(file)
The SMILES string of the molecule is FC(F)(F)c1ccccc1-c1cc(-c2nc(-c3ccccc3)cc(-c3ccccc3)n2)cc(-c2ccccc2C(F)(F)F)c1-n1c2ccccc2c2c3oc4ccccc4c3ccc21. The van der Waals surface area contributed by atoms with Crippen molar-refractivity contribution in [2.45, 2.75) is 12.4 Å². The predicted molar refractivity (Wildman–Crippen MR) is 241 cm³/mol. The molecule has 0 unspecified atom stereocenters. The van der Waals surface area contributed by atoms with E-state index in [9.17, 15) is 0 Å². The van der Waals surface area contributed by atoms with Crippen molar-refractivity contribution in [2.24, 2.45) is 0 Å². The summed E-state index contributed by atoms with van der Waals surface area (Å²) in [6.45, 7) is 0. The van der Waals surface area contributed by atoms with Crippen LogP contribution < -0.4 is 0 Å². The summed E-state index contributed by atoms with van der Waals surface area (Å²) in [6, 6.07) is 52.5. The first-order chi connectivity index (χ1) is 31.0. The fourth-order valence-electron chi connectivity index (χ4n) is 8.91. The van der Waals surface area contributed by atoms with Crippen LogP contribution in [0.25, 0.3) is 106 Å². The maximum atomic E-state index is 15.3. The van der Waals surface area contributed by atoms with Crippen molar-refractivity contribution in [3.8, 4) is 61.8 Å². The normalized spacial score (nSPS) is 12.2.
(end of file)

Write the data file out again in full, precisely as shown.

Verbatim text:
The SMILES string of the molecule is FC(F)(F)c1ccccc1-c1cc(-c2nc(-c3ccccc3)cc(-c3ccccc3)n2)cc(-c2ccccc2C(F)(F)F)c1-n1c2ccccc2c2c3oc4ccccc4c3ccc21. The van der Waals surface area contributed by atoms with Crippen molar-refractivity contribution in [2.45, 2.75) is 12.4 Å². The predicted molar refractivity (Wildman–Crippen MR) is 241 cm³/mol. The molecule has 0 unspecified atom stereocenters. The van der Waals surface area contributed by atoms with E-state index in [9.17, 15) is 0 Å². The van der Waals surface area contributed by atoms with Crippen molar-refractivity contribution in [2.24, 2.45) is 0 Å². The summed E-state index contributed by atoms with van der Waals surface area (Å²) in [6.45, 7) is 0. The van der Waals surface area contributed by atoms with Crippen LogP contribution < -0.4 is 0 Å². The summed E-state index contributed by atoms with van der Waals surface area (Å²) in [6, 6.07) is 52.5. The first-order chi connectivity index (χ1) is 31.0. The fourth-order valence-electron chi connectivity index (χ4n) is 8.91. The van der Waals surface area contributed by atoms with Crippen LogP contribution in [0.25, 0.3) is 106 Å². The maximum atomic E-state index is 15.3. The van der Waals surface area contributed by atoms with Crippen molar-refractivity contribution in [3.8, 4) is 61.8 Å². The normalized spacial score (nSPS) is 12.2.